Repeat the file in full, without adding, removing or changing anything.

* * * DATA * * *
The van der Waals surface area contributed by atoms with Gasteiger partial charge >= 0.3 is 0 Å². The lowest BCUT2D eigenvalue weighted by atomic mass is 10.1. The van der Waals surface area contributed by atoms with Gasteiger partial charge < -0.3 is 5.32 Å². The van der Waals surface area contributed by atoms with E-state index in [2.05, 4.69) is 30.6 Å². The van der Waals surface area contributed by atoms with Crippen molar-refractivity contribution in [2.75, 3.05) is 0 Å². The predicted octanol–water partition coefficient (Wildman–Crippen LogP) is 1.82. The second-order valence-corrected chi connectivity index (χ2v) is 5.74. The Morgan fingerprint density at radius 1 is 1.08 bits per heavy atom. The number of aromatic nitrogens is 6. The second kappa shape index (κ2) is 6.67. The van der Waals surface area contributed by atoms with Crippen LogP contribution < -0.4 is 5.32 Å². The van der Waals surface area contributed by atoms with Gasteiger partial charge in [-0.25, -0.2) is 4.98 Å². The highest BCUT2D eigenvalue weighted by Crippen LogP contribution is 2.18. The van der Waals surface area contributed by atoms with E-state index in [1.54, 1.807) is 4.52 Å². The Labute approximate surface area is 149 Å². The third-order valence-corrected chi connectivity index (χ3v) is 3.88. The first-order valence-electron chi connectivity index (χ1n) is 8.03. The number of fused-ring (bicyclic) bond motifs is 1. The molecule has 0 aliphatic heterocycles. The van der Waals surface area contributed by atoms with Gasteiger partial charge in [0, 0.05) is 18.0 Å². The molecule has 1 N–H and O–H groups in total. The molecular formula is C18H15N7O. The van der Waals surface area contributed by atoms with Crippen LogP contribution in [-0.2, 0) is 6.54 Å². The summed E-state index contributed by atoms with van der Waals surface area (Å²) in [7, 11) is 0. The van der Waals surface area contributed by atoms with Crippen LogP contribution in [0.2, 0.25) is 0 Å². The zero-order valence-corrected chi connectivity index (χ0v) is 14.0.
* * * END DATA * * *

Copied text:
The van der Waals surface area contributed by atoms with Gasteiger partial charge >= 0.3 is 0 Å². The lowest BCUT2D eigenvalue weighted by atomic mass is 10.1. The van der Waals surface area contributed by atoms with Gasteiger partial charge < -0.3 is 5.32 Å². The van der Waals surface area contributed by atoms with E-state index in [2.05, 4.69) is 30.6 Å². The van der Waals surface area contributed by atoms with Crippen molar-refractivity contribution in [2.75, 3.05) is 0 Å². The predicted octanol–water partition coefficient (Wildman–Crippen LogP) is 1.82. The second-order valence-corrected chi connectivity index (χ2v) is 5.74. The Morgan fingerprint density at radius 1 is 1.08 bits per heavy atom. The number of aromatic nitrogens is 6. The second kappa shape index (κ2) is 6.67. The van der Waals surface area contributed by atoms with Crippen LogP contribution < -0.4 is 5.32 Å². The van der Waals surface area contributed by atoms with Gasteiger partial charge in [-0.25, -0.2) is 4.98 Å². The highest BCUT2D eigenvalue weighted by Crippen LogP contribution is 2.18. The van der Waals surface area contributed by atoms with E-state index in [1.54, 1.807) is 4.52 Å². The Labute approximate surface area is 149 Å². The third-order valence-corrected chi connectivity index (χ3v) is 3.88. The first-order valence-electron chi connectivity index (χ1n) is 8.03. The number of fused-ring (bicyclic) bond motifs is 1. The molecule has 0 aliphatic heterocycles. The van der Waals surface area contributed by atoms with Gasteiger partial charge in [0, 0.05) is 18.0 Å². The molecule has 1 N–H and O–H groups in total. The molecular formula is C18H15N7O. The van der Waals surface area contributed by atoms with Crippen LogP contribution in [-0.2, 0) is 6.54 Å². The summed E-state index contributed by atoms with van der Waals surface area (Å²) in [7, 11) is 0. The van der Waals surface area contributed by atoms with Crippen LogP contribution in [0.2, 0.25) is 0 Å². The zero-order valence-corrected chi connectivity index (χ0v) is 14.0.